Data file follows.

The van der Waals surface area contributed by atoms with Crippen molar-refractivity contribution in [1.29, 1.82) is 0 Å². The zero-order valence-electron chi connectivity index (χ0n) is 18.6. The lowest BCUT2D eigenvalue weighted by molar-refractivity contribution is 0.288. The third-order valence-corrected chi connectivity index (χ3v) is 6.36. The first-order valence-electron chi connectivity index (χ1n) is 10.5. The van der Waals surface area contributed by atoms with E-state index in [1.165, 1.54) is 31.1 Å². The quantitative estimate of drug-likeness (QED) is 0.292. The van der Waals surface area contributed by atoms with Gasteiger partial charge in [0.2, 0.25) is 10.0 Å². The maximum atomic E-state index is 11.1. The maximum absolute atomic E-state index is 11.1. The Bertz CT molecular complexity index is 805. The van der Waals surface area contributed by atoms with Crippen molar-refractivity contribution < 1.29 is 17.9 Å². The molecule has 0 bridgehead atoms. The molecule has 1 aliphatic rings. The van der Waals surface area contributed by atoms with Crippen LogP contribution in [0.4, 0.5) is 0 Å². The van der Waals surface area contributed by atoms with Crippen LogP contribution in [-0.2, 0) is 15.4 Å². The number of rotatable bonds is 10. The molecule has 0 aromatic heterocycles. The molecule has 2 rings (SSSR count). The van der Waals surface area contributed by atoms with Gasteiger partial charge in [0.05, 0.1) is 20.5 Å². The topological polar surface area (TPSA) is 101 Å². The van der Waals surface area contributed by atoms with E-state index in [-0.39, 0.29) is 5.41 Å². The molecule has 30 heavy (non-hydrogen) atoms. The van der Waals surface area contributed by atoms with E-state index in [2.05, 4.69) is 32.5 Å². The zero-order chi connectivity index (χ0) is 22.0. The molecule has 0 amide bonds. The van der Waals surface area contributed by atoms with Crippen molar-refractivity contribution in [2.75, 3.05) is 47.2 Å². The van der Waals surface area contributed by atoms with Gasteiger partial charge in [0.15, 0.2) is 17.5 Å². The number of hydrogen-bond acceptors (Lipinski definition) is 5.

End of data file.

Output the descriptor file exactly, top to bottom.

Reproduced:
The van der Waals surface area contributed by atoms with Crippen molar-refractivity contribution in [1.29, 1.82) is 0 Å². The zero-order valence-electron chi connectivity index (χ0n) is 18.6. The lowest BCUT2D eigenvalue weighted by molar-refractivity contribution is 0.288. The third-order valence-corrected chi connectivity index (χ3v) is 6.36. The first-order valence-electron chi connectivity index (χ1n) is 10.5. The van der Waals surface area contributed by atoms with E-state index in [1.165, 1.54) is 31.1 Å². The quantitative estimate of drug-likeness (QED) is 0.292. The van der Waals surface area contributed by atoms with Gasteiger partial charge in [0.2, 0.25) is 10.0 Å². The maximum atomic E-state index is 11.1. The maximum absolute atomic E-state index is 11.1. The Bertz CT molecular complexity index is 805. The van der Waals surface area contributed by atoms with Crippen molar-refractivity contribution < 1.29 is 17.9 Å². The molecule has 0 bridgehead atoms. The molecule has 1 aliphatic rings. The van der Waals surface area contributed by atoms with Crippen LogP contribution in [0.4, 0.5) is 0 Å². The van der Waals surface area contributed by atoms with Crippen LogP contribution in [-0.2, 0) is 15.4 Å². The number of rotatable bonds is 10. The molecule has 0 aromatic heterocycles. The molecule has 2 rings (SSSR count). The van der Waals surface area contributed by atoms with Gasteiger partial charge in [0.05, 0.1) is 20.5 Å². The topological polar surface area (TPSA) is 101 Å². The van der Waals surface area contributed by atoms with E-state index in [-0.39, 0.29) is 5.41 Å². The molecule has 30 heavy (non-hydrogen) atoms. The van der Waals surface area contributed by atoms with E-state index in [2.05, 4.69) is 32.5 Å². The zero-order chi connectivity index (χ0) is 22.0. The molecule has 0 amide bonds. The van der Waals surface area contributed by atoms with Crippen molar-refractivity contribution in [2.75, 3.05) is 47.2 Å². The van der Waals surface area contributed by atoms with Gasteiger partial charge in [0.15, 0.2) is 17.5 Å². The number of hydrogen-bond acceptors (Lipinski definition) is 5.